39. But it’s not a Lost wannabe — Fringe has its own mojo.
  40. Forget everything you know about Joshua Jackson from Dawson’s Creek.
  41. Two universes are better than one.
  42. Especially when each universe has a set of fully developed characters.
  43. The Fringe “Noir” episode, “Brown Betty.”
  44. If you don’t watch this excellent show will be canceled.

Been a long time since I blog and rolled

Let me get back…the months of December and January are pretty slow in the TV world, and pretty busy in the real world. So I’m sorry for the prolonged blog absence. I’m still here, though, with a short post as I get back in the swing of things.

I’ve been watching The Vampire Dairies, 30 Rock, The Office, Big Love, Bone, Fringe and Jersey Shore, all of which have been awesome as usual (more on those later).

I recently added Parks and Recreation after a weekend-long Netflix marathon in which I laughed so hard my cheeks hurt.

Watching this season of Parks and Rec with the eternally good-looking and surprisingly funny Rob Lowe has only confirmed my love for this show. I even have the Swanson Pyramid of Greatness hanging in my cubicle at work. I especially enjoy the blocks for weapons, woodworking and welfare avoidance. My favorite thing about this show is the flawed, yet lovable, Leslie Knope, played by Amy Poehler. Even when she’s screwing up, she always means well and she legitimately loves the bizarre cross-section of Pawneeans (Or is it Pawneeites?) who turn out for her city forums.

Does anyone else watch Parks and Rec? If not, check it out. Leslie is like a better, more likeable version of Michael Scott. In fact, the show reminds me of early episodes of The Office, when the writing was still fresh and the cast was still fun.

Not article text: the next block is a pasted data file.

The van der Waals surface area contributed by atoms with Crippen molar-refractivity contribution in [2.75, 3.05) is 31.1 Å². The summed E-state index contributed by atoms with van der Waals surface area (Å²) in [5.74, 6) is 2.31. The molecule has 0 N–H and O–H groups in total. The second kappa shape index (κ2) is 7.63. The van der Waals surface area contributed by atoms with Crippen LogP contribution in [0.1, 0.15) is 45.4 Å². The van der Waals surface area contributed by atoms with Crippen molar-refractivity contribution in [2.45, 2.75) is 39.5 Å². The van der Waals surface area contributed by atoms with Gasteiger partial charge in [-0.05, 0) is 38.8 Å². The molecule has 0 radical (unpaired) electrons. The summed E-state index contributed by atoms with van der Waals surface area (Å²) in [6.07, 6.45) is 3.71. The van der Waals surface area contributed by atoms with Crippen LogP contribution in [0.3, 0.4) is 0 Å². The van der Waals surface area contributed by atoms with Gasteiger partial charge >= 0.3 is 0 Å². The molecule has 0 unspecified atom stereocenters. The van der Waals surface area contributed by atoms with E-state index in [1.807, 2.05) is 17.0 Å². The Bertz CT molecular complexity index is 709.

10 girl crushes: My favorite ladies of TV

I just love the wit and wisdom of Dr. Temperance Brennan.

                                                                         

On the way to work this morning, I was thinking about Bones. That got me thinking about Dr. Brennan, and how much I love her character, which got me thinking about some of the other cool ladies on TV right now.

My co-blogger, Mark, has said that we are in a Golden Age of TV. I tend to agree – there are so many good things to watch right now. Part of the appeal of many of the shows I watch is the strong leading lady. It used to be that such strong women on TV were few and far between. Of course, the ‘90s gave us Dana Scully and Buffy Summers, two monoliths of TV womanhood. But to my knowledge there has never been a time when so many women dominated the tube. And the great thing about these leading ladies is that they are such diverse characters – gone are the days of the token strong-willed woman trying to eke out a living among the boys. Here are some ladies of note.

  • Dr. Temperance Brennan (aka Bones, of Bones) – Leader of squints and lover of guns, she’s a highly objective scientist who blows away the stereotype of the overly emotional woman.
  • Annie Walker (of Covert Affairs) – This rookie CIA agent doesn’t need a partner to take down the bad guys in her way. She’s spunky and fresh, not your typical tough girl, and she’s a one-woman wolf pack.
  • Fiona Glenanne (of Burn Notice) – How do I love thee? Let me count the ways. You build bombs. You rescue boys. You kill bad guys. You have impeccable style. You have such a sharp sense of humor.  And I love the way you say, “Shall we shoot them?”
  • Debra Morgan (of Dexter) – She’s hot mess when it comes to the opposite sex, and she’s got a mouth like a sailor. In seasons past, her vulnerability bordered on annoying, but this year she has really come into her own.
  • Liz Lemon (of 30 Rock) – LL is the funniest woman on TV, simply put. She’s a proud nerd who’s not afraid to admit to wearing a bathing suit as underwear. Need I say more?
  • Margene Heffman, Nicki Grant and Barb Henrickson (of Big Love) – Three very different women (who I am counting as one, polygamist girl crush), married to one man. In four seasons, each has shown strength of character and vulnerability. The complexities of their relationships to one another go beyond the challenges of polygamy, and delve into the differences between each one’s ideas of what it means to be a woman, wife and mother.